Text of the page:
Modern training walks away from the myths. Simple training done very well works the best. The better you do the movement, the more you get out of it. Training is a process, which means you build your skill. Consistency is the key to success -it works well in performance, just as it impacts your business.

To hear more about the support that Dan makes available through coaching and training busy professionals, and the key to scheduling and committing to a better you, listen to the short 18-minute podcast at:


Tactics in strength training implies your approach has science. You strengthen all areas of your physiology with a plan. When you execute on that plan you experience a valuable win. Your brain, muscles, nervous system, and inner biology enjoy the efforts you invest. You are clear on your “why” to train. And your investment in the gym is paying off.

Is this you, or the you that will come when you find the right time and place to train? Here are the three tactical concepts in a productive training program.

  • Learn the skills.
  • Be dynamic with your priorities
  • Put consistent action behind your goals

The skills come from the world of action. In our experience a broad training with a good range of modalities works very well. It is important to remember that strength training is more than getting fit. You are developing functional strength. You are learning to move well. You are becoming an athlete in the broadest physical sense. The skills of physical training are tools that can assist you in a wide range of life tasks.

Avoid a major pitfall of the busy person. Schedule your training. Pick your top tasks for any given day and include training three times a week. If you are an insatiable gym goer it’s time to rethink your goals. If you are forty and above working with greater efficacy is better than working more. Invest time in your life. Invest time in recovery. Learn to work simple. Work fast. And work hard.

Going to the gym once a week is fruitless. It’s tantamount to failure and you will quit sooner than later. Begin with your “why.” Why do you train? Clarity will go further than hope. Then set a goal. Make it aggressive but achievable. And go to work. Be consistent. Pick a time that works. Collate your equipment. Be a little Spartan about it. Get hydrated. Mix your recovery drink. And go. Once you begin your warm up, any residual head trash you carry around with you will disappear.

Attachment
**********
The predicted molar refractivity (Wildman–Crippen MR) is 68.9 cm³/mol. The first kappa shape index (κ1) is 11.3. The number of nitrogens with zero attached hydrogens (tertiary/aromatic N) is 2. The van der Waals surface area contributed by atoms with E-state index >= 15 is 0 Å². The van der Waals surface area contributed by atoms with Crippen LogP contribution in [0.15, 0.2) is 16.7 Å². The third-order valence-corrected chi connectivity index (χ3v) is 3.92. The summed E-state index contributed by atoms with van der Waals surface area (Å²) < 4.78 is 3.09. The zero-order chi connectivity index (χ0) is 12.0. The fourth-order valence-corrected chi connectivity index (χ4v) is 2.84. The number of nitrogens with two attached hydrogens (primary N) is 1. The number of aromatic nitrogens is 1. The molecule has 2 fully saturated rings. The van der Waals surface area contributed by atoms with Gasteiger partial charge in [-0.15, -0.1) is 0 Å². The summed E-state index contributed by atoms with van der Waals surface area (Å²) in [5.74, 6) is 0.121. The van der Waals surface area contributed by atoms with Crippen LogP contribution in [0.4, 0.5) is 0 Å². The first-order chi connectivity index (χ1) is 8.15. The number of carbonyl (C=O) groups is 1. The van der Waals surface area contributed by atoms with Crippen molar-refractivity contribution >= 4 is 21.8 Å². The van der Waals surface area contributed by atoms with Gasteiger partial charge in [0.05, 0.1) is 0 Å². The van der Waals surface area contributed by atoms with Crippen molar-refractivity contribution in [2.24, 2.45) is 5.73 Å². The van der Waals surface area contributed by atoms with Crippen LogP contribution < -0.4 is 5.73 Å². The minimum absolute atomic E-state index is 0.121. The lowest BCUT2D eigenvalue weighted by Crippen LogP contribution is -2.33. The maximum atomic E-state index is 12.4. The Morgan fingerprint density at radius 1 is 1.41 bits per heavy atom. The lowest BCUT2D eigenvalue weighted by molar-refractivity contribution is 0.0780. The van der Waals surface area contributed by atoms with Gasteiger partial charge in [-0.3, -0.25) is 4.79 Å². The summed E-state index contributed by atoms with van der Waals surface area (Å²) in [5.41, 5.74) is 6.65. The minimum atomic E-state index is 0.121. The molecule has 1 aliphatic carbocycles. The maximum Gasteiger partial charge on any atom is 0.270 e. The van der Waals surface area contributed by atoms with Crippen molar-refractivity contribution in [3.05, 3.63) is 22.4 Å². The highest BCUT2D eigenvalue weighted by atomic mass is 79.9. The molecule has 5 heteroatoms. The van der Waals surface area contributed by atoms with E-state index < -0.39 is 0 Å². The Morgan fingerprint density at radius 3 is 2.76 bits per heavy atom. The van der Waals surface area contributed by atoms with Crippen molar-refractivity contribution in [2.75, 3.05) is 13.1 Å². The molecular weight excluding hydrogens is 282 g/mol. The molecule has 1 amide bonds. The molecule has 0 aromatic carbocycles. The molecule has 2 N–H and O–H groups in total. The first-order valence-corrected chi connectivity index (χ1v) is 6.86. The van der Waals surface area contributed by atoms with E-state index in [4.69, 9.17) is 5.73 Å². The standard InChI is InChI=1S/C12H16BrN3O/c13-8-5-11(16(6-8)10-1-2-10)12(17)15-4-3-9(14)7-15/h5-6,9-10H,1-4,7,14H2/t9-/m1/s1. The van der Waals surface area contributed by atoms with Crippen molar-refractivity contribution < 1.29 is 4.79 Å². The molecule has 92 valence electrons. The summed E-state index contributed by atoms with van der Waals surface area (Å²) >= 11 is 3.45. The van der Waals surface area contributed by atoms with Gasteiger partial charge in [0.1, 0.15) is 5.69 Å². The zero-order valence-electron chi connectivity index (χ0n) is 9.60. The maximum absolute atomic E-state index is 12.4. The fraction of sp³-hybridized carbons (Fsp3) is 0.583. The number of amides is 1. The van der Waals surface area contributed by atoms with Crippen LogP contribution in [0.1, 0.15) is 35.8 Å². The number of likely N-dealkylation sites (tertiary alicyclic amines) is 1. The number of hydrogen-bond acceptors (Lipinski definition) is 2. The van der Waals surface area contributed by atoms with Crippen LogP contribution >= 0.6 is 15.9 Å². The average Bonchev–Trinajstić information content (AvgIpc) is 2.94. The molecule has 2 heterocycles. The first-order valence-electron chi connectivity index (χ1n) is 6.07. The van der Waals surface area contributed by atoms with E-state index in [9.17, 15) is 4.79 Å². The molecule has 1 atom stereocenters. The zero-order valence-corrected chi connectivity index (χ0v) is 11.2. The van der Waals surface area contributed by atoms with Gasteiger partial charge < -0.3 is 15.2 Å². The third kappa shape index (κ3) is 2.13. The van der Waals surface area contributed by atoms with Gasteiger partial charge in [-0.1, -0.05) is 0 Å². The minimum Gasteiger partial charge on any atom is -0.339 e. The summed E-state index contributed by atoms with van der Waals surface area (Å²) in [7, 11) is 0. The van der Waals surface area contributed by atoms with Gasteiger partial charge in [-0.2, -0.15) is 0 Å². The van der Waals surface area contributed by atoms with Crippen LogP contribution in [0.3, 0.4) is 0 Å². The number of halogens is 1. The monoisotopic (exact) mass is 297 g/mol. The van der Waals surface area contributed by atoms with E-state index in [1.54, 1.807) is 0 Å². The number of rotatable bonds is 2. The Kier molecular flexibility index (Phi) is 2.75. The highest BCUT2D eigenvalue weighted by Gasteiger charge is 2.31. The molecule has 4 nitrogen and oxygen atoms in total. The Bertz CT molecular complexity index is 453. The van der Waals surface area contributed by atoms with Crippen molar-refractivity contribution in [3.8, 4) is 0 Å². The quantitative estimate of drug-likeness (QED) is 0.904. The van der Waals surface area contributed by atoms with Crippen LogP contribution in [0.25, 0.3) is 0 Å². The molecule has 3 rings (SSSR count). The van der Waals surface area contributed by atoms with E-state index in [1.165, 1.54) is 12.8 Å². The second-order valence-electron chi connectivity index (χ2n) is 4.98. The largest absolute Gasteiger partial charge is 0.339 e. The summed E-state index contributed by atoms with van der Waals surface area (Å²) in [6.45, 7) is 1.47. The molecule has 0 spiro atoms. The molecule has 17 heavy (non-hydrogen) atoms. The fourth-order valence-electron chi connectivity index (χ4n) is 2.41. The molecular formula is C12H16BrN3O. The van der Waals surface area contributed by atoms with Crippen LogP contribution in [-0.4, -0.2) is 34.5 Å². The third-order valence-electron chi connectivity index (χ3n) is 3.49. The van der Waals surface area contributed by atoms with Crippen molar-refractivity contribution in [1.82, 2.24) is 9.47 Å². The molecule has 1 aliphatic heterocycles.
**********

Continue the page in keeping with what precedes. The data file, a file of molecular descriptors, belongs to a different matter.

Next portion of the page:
We all need guidance and a push to get training programmed into our lives. I did at first. It took a few months of committed behavior to get the tactics in strength training to feel normal. But I had a goal. I’m a coach. I have a gym. I must be a product of the product. There is no way to duck out of the process. I hired myself. You must do the same. Hire yourself to fulfill your goal.

Tactical strength training is an incremental process. There must be process or the training won’t work. And if it works, who gets the bragging rights? And who cashes in on the bigger rewards of health and brain function?

Your coach is your guide. Our process includes building the person, the tactics in strength, and the physical development. You may not be an athlete. You do want to roll back your athletic years. That includes good motor function in your muscles. It means flexibility in your joints. And a healthy dose of youthful brain function.

That’s tactics in strength training.